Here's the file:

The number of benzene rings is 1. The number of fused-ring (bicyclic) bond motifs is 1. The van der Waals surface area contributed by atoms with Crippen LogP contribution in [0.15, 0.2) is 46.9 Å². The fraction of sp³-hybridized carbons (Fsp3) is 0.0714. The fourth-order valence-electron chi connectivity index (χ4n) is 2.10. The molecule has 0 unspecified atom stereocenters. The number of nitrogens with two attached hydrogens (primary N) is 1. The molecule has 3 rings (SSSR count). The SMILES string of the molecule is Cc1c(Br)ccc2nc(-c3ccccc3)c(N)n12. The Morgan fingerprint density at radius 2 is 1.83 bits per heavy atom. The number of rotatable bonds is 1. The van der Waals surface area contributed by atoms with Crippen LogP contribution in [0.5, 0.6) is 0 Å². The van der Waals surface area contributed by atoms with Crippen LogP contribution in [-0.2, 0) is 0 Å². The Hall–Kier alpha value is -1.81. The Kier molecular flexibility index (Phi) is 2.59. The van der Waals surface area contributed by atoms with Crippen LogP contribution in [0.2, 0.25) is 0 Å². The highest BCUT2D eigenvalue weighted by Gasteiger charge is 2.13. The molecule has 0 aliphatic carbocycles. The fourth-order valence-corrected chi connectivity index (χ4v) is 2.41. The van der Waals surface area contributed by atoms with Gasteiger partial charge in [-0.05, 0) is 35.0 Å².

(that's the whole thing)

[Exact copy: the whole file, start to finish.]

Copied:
The number of benzene rings is 1. The number of fused-ring (bicyclic) bond motifs is 1. The van der Waals surface area contributed by atoms with Crippen LogP contribution in [0.15, 0.2) is 46.9 Å². The fraction of sp³-hybridized carbons (Fsp3) is 0.0714. The fourth-order valence-electron chi connectivity index (χ4n) is 2.10. The molecule has 0 unspecified atom stereocenters. The number of nitrogens with two attached hydrogens (primary N) is 1. The molecule has 3 rings (SSSR count). The SMILES string of the molecule is Cc1c(Br)ccc2nc(-c3ccccc3)c(N)n12. The Morgan fingerprint density at radius 2 is 1.83 bits per heavy atom. The number of rotatable bonds is 1. The van der Waals surface area contributed by atoms with Crippen LogP contribution in [0.5, 0.6) is 0 Å². The van der Waals surface area contributed by atoms with Crippen LogP contribution in [-0.2, 0) is 0 Å². The Hall–Kier alpha value is -1.81. The Kier molecular flexibility index (Phi) is 2.59. The van der Waals surface area contributed by atoms with Crippen LogP contribution in [0.2, 0.25) is 0 Å². The highest BCUT2D eigenvalue weighted by Gasteiger charge is 2.13. The molecule has 0 aliphatic carbocycles. The fourth-order valence-corrected chi connectivity index (χ4v) is 2.41. The van der Waals surface area contributed by atoms with Gasteiger partial charge in [-0.05, 0) is 35.0 Å².